During oral arguments at the U.S. Supreme Court on Monday, the big news of the day was that Justice Clarence Thomas had asked a question to one of the presenting attorneys for the first time in 10 years.
The other focus of the news story was that he rose in defense of the Second Amendment.
What shouldn't be lost in the excitement over Thomas' rare questioning or the hot topic of the Second Amendment is that at the heart of the case being reviewed by the court is domestic violence and the propensity of more extreme violence that grows from it.
The case basically centers on a ruling that prohibits individuals convicted of misdemeanor domestic assault cases from ever again possessing a gun. Constitutional rights are routinely withheld over felony convictions, but not the less serious misdemeanors.
Justice Thomas on Monday raised the question of whether taking the extreme step of prohibiting someone from exercising a constitutional right should apply to misdemeanors — in this case, misdemeanors resulting from domestic assault.
There's a strong argument that it should.
Domestic violence often starts out with shoving and hitting and escalates to more serious violence, including murder.
One of the factors in deterring fatal assaults is limiting access to weapons, especially guns.
According to the Violence Policy Center, guns were the weapons most commonly used by males to murder females in 2013. Nationwide, the center reports, 53 percent of female victims were shot and killed with a gun, and 69 percent of those were killed with handguns.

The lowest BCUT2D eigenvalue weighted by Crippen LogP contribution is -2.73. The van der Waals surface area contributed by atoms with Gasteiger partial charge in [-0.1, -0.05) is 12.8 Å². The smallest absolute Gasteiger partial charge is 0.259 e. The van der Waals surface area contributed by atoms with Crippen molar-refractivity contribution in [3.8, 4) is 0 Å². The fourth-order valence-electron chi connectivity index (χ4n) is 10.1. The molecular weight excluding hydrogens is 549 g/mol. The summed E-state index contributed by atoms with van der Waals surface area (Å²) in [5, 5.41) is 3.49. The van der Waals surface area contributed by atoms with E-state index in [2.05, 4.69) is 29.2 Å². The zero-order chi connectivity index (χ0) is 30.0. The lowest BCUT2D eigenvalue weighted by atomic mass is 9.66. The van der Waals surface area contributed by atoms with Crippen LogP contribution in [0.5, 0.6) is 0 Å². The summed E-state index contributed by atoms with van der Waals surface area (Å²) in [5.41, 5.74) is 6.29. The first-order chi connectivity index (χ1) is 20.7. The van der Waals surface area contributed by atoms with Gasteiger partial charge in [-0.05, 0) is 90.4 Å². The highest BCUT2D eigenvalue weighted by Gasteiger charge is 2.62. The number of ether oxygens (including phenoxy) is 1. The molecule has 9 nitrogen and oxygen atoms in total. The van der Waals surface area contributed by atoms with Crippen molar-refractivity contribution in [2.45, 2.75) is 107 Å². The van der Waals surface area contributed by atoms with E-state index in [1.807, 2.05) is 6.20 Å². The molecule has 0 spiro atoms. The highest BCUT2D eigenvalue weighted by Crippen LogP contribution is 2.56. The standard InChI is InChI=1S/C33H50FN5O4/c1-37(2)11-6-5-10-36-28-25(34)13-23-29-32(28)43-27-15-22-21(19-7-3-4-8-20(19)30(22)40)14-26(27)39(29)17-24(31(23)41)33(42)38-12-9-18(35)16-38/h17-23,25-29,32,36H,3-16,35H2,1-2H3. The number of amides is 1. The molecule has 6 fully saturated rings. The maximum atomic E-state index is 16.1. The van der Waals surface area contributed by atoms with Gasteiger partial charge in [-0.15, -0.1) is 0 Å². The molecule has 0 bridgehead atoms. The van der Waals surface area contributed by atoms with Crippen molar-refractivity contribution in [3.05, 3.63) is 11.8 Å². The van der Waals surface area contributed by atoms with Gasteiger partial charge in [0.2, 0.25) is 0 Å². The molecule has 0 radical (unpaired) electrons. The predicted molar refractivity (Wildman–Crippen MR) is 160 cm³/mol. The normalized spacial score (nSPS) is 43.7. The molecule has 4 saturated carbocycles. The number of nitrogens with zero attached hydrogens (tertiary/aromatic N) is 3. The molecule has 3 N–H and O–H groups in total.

In the past 25 years, more murders related to domestic violence have been committed with guns than with all other weapons combined.
One could certainly argue that if a man wants to kill a woman, he doesn't have to use a gun. He can use a knife or his bare hands. But domestic violence assaults involving a firearm are 12 times more likely to result in death than those involving other weapons or bodily force.
And sure, he could go out and get a gun illegally. But crimes of passion are often crimes of opportunity. So limiting access to even registered guns can prevent a fatal shooting.
Many initial domestic violence cases don't result in felony charges.
A New York Times report from 2013 revealed that New York City police make 70,000 precautionary visits each year to homes where domestic violence has occurred before, hoping to head off any escalation of violence that ultimately could lead to the victim being murdered. That's how seriously authorities take the threat of escalating violence.
So while the national media is flapping about Justice Thomas breaking his 10-year vow of silence, and while the rest of the Supreme Court is debating the Second Amendment rights of people charged with misdemeanors, we shouldn't be distracted from what this whole discussion is really about — the right of domestic violence victims to live.